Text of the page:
Water testing standards and the “one-size-fits-all” requirement for all covered produce trouble the industry, as do the exclusions and exemptions for smaller operations. Other issues in the produce rule include the definition of “farm” and “produce” (includes seeds and flowers?). For the preventive controls rule, industry groups are likely to say that mandatory testing of raw materials and finished product, mandatory environmental monitoring for pathogen and mandatory supplier approval and verification must go.

We’ll keep a close eye on the growing volume of comments to the FDA. Based on the record so far, the agency shouldn’t expect many ringing endorsements of their work.



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Jim Shiell    
Surrey, BC Canada  |  November, 04, 2013 at 11:54 AM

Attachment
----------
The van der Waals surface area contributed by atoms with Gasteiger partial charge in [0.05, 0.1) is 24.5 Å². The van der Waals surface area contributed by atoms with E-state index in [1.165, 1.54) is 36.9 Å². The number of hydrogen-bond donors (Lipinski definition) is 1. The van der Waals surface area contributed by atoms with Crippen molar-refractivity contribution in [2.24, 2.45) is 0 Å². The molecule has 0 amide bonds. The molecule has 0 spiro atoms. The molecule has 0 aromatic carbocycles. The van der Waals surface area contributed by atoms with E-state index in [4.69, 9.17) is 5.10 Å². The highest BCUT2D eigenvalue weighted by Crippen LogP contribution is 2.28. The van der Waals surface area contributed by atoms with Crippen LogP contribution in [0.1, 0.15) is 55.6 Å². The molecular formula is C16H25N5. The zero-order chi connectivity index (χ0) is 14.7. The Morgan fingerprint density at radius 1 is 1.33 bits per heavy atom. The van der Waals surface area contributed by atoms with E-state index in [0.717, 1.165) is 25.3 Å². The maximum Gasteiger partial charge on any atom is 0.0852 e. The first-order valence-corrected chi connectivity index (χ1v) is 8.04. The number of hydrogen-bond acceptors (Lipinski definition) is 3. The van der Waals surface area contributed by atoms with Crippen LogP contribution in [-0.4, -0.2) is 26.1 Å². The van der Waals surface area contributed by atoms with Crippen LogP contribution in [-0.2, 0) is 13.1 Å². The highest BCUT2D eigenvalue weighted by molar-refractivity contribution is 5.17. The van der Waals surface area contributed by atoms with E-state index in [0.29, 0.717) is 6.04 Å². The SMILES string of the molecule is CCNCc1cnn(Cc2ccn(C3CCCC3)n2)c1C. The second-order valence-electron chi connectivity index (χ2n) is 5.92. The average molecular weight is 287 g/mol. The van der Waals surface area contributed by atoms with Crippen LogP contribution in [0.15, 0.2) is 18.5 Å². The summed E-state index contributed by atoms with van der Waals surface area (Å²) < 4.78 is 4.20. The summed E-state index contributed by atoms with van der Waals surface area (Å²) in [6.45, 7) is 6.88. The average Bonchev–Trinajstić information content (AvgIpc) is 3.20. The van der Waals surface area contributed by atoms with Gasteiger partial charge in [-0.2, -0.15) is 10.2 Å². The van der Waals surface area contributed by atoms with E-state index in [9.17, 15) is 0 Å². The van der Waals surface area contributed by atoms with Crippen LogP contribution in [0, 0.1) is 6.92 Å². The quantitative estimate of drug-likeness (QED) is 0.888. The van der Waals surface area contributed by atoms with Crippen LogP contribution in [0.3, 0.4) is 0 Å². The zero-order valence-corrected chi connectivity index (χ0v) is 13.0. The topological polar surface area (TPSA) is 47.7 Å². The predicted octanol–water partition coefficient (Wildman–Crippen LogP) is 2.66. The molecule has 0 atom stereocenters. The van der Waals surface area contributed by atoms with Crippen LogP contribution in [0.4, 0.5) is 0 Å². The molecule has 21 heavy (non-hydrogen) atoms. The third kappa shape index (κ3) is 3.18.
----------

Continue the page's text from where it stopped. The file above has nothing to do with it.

Hello Mr. Karst: As a former broiler chicken grower and now working in a regulatory position in the vegetable industry, I have experienced and observed the changes that occur when food safety regulations are upgraded. Canadian agricultural sectors have either completed upgrades similar to the FDA's rule changes several years ago or are in the process of completing the process in some smaller niche segments. Without exception, the comments you wrote of are similar or the same as has been expressed up here: "the extra work load is too great", "the additional costs are too high", or "I don't have time to complete the paperwork". I know because I've stated these arguments myself when we did this in the poultry sector more than a decade ago. In the end I observed that, if one sets up the paperwork /paper trail process on one's farm systematically and designs the farm's safety practices as part of the routine work schedule, no matter what type of agriculture one practices, one can actually use the papertrail as a checklist to enhance one's operation in food safe matters but also in ensuring that the daily, weekly, monthly, and/or yearly processes you take for granted are complete and there is little chance that you could be liable for not doing the "due diligence" if a food safety incident occurs. It also got me and my staff to take ownership of the food safe practices that were necessary to adopt. Once they were in place and practised regularly, there was little noticeable change in work load. Granted there is additional work up front when initiating the change(s), but one can design checklists and sign offs to be relatively painless and quick to complete once they become part of one's normal routine. Regards.